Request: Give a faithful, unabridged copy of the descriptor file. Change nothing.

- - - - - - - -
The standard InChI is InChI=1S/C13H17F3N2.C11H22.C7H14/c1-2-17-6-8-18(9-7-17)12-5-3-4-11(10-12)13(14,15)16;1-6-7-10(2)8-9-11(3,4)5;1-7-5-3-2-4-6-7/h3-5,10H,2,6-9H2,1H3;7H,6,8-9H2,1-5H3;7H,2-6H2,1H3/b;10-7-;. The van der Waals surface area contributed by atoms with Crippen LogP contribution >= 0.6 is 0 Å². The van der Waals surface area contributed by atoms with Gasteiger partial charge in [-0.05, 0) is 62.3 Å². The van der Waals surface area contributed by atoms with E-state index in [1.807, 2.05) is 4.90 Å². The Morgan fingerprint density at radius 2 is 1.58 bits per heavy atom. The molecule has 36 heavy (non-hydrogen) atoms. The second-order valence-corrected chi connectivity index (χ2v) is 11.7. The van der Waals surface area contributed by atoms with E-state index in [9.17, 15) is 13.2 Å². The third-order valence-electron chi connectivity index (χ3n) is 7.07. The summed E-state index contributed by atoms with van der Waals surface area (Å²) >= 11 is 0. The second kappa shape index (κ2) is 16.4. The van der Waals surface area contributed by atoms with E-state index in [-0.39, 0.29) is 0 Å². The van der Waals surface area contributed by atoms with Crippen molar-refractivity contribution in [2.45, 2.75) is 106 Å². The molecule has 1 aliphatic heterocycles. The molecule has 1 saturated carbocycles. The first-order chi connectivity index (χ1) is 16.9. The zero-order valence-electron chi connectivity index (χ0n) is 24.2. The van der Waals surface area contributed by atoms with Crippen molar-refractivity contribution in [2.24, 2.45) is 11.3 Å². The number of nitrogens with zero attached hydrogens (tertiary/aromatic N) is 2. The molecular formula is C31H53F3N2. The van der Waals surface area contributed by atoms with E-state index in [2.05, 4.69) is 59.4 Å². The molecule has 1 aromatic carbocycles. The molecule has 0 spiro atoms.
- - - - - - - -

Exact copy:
The standard InChI is InChI=1S/C13H17F3N2.C11H22.C7H14/c1-2-17-6-8-18(9-7-17)12-5-3-4-11(10-12)13(14,15)16;1-6-7-10(2)8-9-11(3,4)5;1-7-5-3-2-4-6-7/h3-5,10H,2,6-9H2,1H3;7H,6,8-9H2,1-5H3;7H,2-6H2,1H3/b;10-7-;. The van der Waals surface area contributed by atoms with Crippen LogP contribution >= 0.6 is 0 Å². The van der Waals surface area contributed by atoms with Gasteiger partial charge in [-0.05, 0) is 62.3 Å². The van der Waals surface area contributed by atoms with E-state index in [1.807, 2.05) is 4.90 Å². The Morgan fingerprint density at radius 2 is 1.58 bits per heavy atom. The molecule has 36 heavy (non-hydrogen) atoms. The second-order valence-corrected chi connectivity index (χ2v) is 11.7. The van der Waals surface area contributed by atoms with E-state index in [9.17, 15) is 13.2 Å². The third-order valence-electron chi connectivity index (χ3n) is 7.07. The summed E-state index contributed by atoms with van der Waals surface area (Å²) >= 11 is 0. The second kappa shape index (κ2) is 16.4. The van der Waals surface area contributed by atoms with E-state index in [-0.39, 0.29) is 0 Å². The van der Waals surface area contributed by atoms with Crippen molar-refractivity contribution in [2.45, 2.75) is 106 Å². The molecule has 1 aliphatic heterocycles. The molecule has 1 saturated carbocycles. The first-order chi connectivity index (χ1) is 16.9. The zero-order valence-electron chi connectivity index (χ0n) is 24.2. The van der Waals surface area contributed by atoms with Crippen molar-refractivity contribution in [2.24, 2.45) is 11.3 Å². The number of nitrogens with zero attached hydrogens (tertiary/aromatic N) is 2. The molecular formula is C31H53F3N2. The van der Waals surface area contributed by atoms with E-state index in [2.05, 4.69) is 59.4 Å². The molecule has 1 aromatic carbocycles. The molecule has 0 spiro atoms.